Caryl - Houston-Packer Collection BS1415 .C37 v8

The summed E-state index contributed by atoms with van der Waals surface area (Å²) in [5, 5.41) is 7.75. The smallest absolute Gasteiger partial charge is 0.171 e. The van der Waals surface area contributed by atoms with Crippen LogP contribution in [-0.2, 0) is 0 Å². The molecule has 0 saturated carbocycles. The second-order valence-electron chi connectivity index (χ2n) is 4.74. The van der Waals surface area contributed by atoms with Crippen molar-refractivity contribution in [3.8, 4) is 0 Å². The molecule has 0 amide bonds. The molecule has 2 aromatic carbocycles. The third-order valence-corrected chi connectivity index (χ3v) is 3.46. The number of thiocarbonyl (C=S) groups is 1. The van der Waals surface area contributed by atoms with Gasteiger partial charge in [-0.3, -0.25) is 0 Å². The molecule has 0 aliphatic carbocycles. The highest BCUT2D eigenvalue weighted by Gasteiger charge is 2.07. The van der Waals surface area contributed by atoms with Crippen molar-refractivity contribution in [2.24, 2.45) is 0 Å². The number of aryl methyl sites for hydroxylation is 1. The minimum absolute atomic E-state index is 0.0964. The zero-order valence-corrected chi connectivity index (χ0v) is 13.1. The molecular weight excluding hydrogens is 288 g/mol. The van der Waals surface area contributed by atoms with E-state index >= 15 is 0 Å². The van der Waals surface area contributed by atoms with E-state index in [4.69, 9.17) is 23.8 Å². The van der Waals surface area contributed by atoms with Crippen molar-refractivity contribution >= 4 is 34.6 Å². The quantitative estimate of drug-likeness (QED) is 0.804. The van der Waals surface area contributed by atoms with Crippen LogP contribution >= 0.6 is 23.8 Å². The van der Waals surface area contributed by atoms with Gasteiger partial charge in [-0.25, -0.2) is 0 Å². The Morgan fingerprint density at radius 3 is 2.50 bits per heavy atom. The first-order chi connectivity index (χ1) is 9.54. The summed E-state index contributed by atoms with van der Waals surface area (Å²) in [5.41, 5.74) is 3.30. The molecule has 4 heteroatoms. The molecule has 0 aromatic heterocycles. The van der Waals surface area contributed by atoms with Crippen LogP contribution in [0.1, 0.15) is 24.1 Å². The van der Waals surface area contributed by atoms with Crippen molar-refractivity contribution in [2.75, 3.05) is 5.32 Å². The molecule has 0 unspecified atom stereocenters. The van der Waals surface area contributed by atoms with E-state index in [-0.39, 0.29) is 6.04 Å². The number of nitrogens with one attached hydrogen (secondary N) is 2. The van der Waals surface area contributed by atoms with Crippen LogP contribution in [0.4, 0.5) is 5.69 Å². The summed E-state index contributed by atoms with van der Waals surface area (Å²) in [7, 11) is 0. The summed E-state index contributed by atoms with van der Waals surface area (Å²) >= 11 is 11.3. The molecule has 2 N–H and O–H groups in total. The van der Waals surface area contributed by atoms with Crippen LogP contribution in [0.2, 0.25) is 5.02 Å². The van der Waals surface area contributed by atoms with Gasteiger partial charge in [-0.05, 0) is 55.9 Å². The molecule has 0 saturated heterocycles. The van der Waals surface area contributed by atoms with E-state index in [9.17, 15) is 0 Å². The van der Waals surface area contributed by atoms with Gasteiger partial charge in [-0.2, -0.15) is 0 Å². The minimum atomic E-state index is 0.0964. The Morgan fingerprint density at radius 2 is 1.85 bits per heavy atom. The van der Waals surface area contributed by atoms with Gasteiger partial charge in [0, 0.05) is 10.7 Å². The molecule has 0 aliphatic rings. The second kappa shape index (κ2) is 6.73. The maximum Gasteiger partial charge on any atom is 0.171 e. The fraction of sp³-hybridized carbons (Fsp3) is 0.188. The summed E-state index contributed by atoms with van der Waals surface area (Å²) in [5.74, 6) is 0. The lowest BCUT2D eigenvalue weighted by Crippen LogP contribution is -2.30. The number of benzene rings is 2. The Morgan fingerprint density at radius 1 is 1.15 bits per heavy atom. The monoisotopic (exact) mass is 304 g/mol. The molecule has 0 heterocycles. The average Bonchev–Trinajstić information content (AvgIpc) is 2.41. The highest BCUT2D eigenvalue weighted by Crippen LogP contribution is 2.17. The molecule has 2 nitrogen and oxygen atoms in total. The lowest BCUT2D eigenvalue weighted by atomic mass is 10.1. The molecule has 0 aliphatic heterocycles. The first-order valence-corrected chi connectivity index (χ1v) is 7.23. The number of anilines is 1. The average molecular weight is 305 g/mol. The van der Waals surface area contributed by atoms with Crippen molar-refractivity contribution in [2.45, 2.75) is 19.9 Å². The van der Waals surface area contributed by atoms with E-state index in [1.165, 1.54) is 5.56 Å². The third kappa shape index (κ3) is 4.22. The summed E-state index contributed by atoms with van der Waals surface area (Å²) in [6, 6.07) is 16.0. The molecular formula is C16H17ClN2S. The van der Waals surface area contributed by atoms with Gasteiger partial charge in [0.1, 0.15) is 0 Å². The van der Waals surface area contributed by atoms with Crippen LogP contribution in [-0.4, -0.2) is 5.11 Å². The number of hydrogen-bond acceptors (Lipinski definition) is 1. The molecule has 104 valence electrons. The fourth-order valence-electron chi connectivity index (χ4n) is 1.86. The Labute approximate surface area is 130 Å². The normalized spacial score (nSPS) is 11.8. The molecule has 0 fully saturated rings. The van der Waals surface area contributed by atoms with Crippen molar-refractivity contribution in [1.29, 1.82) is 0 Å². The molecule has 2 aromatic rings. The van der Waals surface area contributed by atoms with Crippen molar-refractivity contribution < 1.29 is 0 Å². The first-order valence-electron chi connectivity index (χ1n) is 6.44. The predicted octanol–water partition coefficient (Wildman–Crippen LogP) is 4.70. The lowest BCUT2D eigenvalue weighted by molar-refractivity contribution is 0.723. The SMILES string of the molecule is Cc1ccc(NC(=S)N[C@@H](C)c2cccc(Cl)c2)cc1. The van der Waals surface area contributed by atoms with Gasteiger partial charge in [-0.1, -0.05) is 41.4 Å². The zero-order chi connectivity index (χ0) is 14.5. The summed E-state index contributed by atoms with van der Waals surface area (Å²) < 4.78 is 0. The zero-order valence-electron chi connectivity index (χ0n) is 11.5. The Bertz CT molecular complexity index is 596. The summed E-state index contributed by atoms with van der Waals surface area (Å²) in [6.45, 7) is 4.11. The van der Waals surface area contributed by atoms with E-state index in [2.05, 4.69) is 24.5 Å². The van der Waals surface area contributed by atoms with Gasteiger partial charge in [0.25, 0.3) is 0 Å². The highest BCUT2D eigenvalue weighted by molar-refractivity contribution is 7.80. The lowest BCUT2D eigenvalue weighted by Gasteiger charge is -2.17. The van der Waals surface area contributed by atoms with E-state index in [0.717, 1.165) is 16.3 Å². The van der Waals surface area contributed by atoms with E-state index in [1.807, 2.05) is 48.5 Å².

Chap. 27. , _An Expofition /span the .Rook of Jo B. "Verf,.2o. 175 Secondly, Terrour is taken for the effect it felfe,caufed in the mind of man, by things either in their own nature, or in their appearances rerrible.Thus :tromíah begs of the Lord(Chap. i 7. s7,) Be not a terrour to me tu the evill day ; that is, doe not thou O Lord,terrifiemy Spirit within,when troubles are without.It is Paid of the Magiftrate ( Rom. I 3. 3. )That he is not a terrour to good work!, but to the evill,that is he doth not terrific (if he aft according to his ttult and duty ) chore that doe good works,but cviil workers. The terrours fpoken of and intendedby yob in this text, may be taken (as I conceive) in either fence. TerribleJudgments without,and terrible feares wtthin,take hold ofhim. The fecond thing to be enquired, is, how theft terrours take hold of the wicked man. TheHebrew word here ufed, liignifies ,w in Hiphtt not barely tò take, but to take by over-taking,or to take hold by erupt, app it a violent or forceable laying hold either upon perlons or things, hendir, affétu It is a metaphor alluding either toan enemy purfuinghis fleeing nu ea. enemy, who when he bath overtaken him, taketh holdof him,and either kills him or takes him prifoner; or the metaphor referrs us to the Notion of hunts-men, who follow thegame to make prey ofit ; or laftly, to Sergeants or Officers of Juï{ice, who follow debtors andmalefa&ors, to urea, attach, and apprehend them. Thus the word is ufed (Zec, a. 6.) Did not my words takebold on your Fathers? furely they did. If the word do not take hold of us in the rule, caufing us toobey, it will take hold of us in the threatning, and caufe us to fmart for not obeying. And David complaints ( Pfal. 4o. r z. ) Mine iniquities have taken hold upon fo that I anm not able toTooke up. Iniquity takes hold of the foul threewayes. Firft, in the power of it, overcoming man to do it Secondly, in the guilt of it, making man lyablc, and accordingly binding himover to beare the punifhment of what he hath done. , Thirdly, in all the puni(htnents which man a&ually beareth. Thus doe thofe terrours threatned in the text, take hold of a wicked man. They take hold of him, as an enemy doth his enemy: in the battle, as the Hunter doth the wildbeati, oras theOfficer taketh hold of him that is fallenunder the penalty of force Law.. They take, firft, a violent hold of him ; fecondly, they takea firong hold of him, fo chat he cannot get lode ; thirdly,they take a refolved hold of him, they will not loofe him, nor let him go.. We.